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Showing posts with label St. George and the Dragon. Show all posts
Showing posts with label St. George and the Dragon. Show all posts

Tuesday, May 29, 2012

Back from Spectrum

Today's post will be brief as I am still recovering from the awesomeness that was Spectrum Live 2012.

I can't remember the last time I have had so much fun. Apart from how great it is to get together with old friends and see what everyone has been up to this whole time, it was great to meet so many new artists that came out for this event.  

It was also really great to see so many of the European artists make it out.  There is just so much talent in Europe but it seems like we rarely ever get to cross paths with them, which is a shame.   
Jean-Baptiste Monge, Paul Bonner and Petar Meseldzija all came.  

Monge did a watercolor demo that I showed up for a half hour early because, well... it's J.B. Monge. 
Bonner brought some really wonderful prints, a new sketchbook and a few of his flabbergastingly detailed originals.  (I offered him my car as a trade at one point.)
And Petar brought some of the most gorgeous oil paintings I have ever seen.  



Every time I go to these events I get extremely depressed at how amazing all the other artist's work is and wondering what I have been doing all these years. But I also leave extremely inspired and eager to try new approaches and start on new images. I am really looking forward to getting started on some new work.

Tuesday, November 15, 2011

Sketchbook 2011




9 x 6, 32 pages, color

For those of you who missed Illuxcon, I am selling a new sketchbook! I am really excited about how this one turned out (This year it's in color!)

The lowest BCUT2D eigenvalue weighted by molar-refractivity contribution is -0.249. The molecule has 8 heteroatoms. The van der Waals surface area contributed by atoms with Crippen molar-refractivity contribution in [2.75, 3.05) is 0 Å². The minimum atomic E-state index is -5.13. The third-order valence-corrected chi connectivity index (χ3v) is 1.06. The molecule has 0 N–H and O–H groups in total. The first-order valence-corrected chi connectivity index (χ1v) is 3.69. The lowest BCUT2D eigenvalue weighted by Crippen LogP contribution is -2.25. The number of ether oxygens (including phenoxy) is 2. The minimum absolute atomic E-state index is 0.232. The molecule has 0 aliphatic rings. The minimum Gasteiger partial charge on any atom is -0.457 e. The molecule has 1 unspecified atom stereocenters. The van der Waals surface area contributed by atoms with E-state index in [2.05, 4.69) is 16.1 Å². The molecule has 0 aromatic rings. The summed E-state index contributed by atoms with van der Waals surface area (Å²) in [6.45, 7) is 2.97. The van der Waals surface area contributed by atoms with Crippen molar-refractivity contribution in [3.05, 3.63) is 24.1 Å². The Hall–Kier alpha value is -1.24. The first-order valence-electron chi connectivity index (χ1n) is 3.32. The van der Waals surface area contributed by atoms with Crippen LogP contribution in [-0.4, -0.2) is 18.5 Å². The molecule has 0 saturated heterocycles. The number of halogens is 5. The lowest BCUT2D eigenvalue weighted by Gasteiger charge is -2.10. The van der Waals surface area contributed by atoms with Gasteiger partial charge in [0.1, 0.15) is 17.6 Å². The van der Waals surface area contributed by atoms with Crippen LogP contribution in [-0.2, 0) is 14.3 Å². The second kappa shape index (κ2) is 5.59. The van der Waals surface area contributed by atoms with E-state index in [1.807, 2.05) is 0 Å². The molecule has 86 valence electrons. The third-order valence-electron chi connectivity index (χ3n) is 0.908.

The sketchbook contains a lot of work from St. George and other projects finished in 2011. 


I am selling the sketchbooks HERE. All are signed, but I am doing drawings in the first 50 orders!

Wednesday, September 07, 2011

Reference Hunting: The Narrows




In 2004 some friends and I hiked the Narrows at Zion National Park in Utah.  Of all the hikes I have ever been on, this was perhaps the greatest.




During much of the hike, the 100 foot vertical sandstone walls of the canyon close in so tightly that you must hike in the water itself, which is murky, and full of bowling balls, making each step a perilous lesson in jujitsu.




When I was working on the St. George illustrations, I kept coming back to this place in my mind, and in the end, I used it very closely for the images of the last showdown with the dragon.  Part of this, is that amidst all the natural splendor of the Narrows, there is an element of danger, depending on which time of the year you are hiking.




When we got into the park we were told that it would be very dangerous to hike the canyon because if it rained then there would be a good chance that it would flash flood in the canyon. This would result in either severe injury or death or both.  But only if it rained. And it was suppose to rain.

Also, there were cougars.